Stirling plans to use water taxis to reconnect with River Forth

The River Forth looking towards the Wallace Monument. Picture: David Mould
The River Forth looking towards the Wallace Monument. Picture: David Mould
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IT IS the city that slowly turned its back on the river that first made it prosperous.

Now Stirling council has unveiled plans to reconnect the ancient town with the Forth and once again take advantage of its waterfront location.

Stirling town centre gradually turned its back on its harbour following the arrival of the railway and the decline of maritime trade. Picture: Stephen Mansfield

Stirling town centre gradually turned its back on its harbour following the arrival of the railway and the decline of maritime trade. Picture: Stephen Mansfield

Water taxis would link the University of Stirling’s main campus in Bridge of Allan with the city centre, the Wallace Monument and Forth Valley College.

The local authority will also spend £500,000 to restore the city’s Old Harbour and make wider infrastructure improvements along the waterfront as part of its City Deal bid.

New and upgraded foot and cycle paths will also be built along the Forth to encourage more people away from the urban centre and down to the Forth.

Council leader Johanna Boyd said: “Putting the river back at the centre of life in Stirling will have vast potential economic and social benefits. It will improve access to the water and riverbanks, as well as giving locals and visitors a unique experience of Stirling’s iconic attractions and creating a new, connected sense of connectivity of place.

Putting the river back at the centre of life in Stirling will have vast potential economic and social benefits.

Stirling Council leader Johanna Boyd

“Key sites including Stirling University in Bridge of Allan, the Wallace Monument, the Forth Valley College Riverside campus, Stirling Sports Village and Forthside would be linked. The river is a major asset and the regeneration project is about a different of seeing it.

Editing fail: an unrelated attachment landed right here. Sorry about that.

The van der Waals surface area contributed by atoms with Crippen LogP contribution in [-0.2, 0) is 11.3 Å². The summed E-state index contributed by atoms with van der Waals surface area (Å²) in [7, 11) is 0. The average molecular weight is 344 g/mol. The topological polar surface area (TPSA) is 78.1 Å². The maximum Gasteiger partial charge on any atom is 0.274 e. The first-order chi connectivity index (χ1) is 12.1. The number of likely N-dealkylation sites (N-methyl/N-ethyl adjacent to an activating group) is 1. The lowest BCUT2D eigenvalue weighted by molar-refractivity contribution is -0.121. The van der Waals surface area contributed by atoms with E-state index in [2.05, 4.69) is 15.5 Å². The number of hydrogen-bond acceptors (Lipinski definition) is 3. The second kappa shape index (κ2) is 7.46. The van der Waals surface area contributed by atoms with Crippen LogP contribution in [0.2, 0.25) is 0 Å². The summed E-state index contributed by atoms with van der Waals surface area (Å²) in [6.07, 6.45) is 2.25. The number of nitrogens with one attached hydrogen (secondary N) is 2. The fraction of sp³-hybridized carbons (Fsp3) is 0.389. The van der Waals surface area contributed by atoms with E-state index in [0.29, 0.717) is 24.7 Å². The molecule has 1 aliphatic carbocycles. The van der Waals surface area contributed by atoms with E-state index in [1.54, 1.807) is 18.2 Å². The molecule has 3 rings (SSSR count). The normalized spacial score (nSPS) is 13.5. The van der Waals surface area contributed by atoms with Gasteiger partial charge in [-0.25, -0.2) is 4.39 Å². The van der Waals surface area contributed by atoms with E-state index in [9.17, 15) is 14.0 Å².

“We’ve been influenced by the way other modern international cities are interacting with and using their rivers, and our plans have been very positively received by communities.”

READ MORE: Glasgow Harbour will bring ‘the West End back to the Clyde’

Stirling was once a bustling port as well as a shipbuilding centre. In the 16th century it was valued as one of Scotland’s most important landing places, alongside Leith and Aberdeen.

But the opening of rival ports downstream such as Grangemouth and the increasing size of ships - which struggled to sail up the narrower reaches of the Forth - meant the town had lost nearly all of its maritime trade by the 1920s.

A meeting of Stirling Town Council in October 1936 laid out plans to revive the harbour, but the onset of war meant they were quietly forgotten.

The area was later redeveloped as a park.

A section of the banking at the Old Harbour collapsed in January this year following weeks of heavy rain.

As part of the council’s plans, a barrage will be installed to allow the river’s water levels and quality to be controlled.

This will mitigate flooding and open access to the river, and enhance the biodiversity of the river and riverbanks.

READ MORE: Volunteers sought to greet tourists at Stirling’s Wallace Monument